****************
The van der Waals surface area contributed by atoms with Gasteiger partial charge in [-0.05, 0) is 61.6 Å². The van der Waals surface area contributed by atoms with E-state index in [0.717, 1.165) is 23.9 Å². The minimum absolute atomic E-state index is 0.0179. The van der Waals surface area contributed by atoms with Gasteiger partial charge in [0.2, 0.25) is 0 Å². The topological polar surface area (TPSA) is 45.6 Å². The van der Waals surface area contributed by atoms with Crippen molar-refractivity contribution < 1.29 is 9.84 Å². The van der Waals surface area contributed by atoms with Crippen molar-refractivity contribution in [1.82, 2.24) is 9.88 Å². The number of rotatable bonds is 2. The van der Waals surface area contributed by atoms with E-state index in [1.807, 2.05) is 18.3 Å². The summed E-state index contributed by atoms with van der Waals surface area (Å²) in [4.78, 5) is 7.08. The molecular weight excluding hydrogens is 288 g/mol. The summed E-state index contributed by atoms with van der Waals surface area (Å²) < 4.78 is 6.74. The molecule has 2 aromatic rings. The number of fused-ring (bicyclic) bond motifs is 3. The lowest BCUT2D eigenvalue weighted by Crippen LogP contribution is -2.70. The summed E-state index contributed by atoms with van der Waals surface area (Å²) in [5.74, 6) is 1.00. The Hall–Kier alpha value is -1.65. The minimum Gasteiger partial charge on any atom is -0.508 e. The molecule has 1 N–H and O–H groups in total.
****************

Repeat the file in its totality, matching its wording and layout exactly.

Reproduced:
The van der Waals surface area contributed by atoms with Gasteiger partial charge in [-0.05, 0) is 61.6 Å². The van der Waals surface area contributed by atoms with E-state index in [0.717, 1.165) is 23.9 Å². The minimum absolute atomic E-state index is 0.0179. The van der Waals surface area contributed by atoms with Gasteiger partial charge in [0.2, 0.25) is 0 Å². The topological polar surface area (TPSA) is 45.6 Å². The van der Waals surface area contributed by atoms with Crippen molar-refractivity contribution < 1.29 is 9.84 Å². The van der Waals surface area contributed by atoms with Crippen molar-refractivity contribution in [1.82, 2.24) is 9.88 Å². The number of rotatable bonds is 2. The van der Waals surface area contributed by atoms with E-state index in [1.807, 2.05) is 18.3 Å². The summed E-state index contributed by atoms with van der Waals surface area (Å²) in [4.78, 5) is 7.08. The molecular weight excluding hydrogens is 288 g/mol. The summed E-state index contributed by atoms with van der Waals surface area (Å²) < 4.78 is 6.74. The molecule has 2 aromatic rings. The number of fused-ring (bicyclic) bond motifs is 3. The lowest BCUT2D eigenvalue weighted by Crippen LogP contribution is -2.70. The summed E-state index contributed by atoms with van der Waals surface area (Å²) in [5.74, 6) is 1.00. The Hall–Kier alpha value is -1.65. The minimum Gasteiger partial charge on any atom is -0.508 e. The molecule has 1 N–H and O–H groups in total.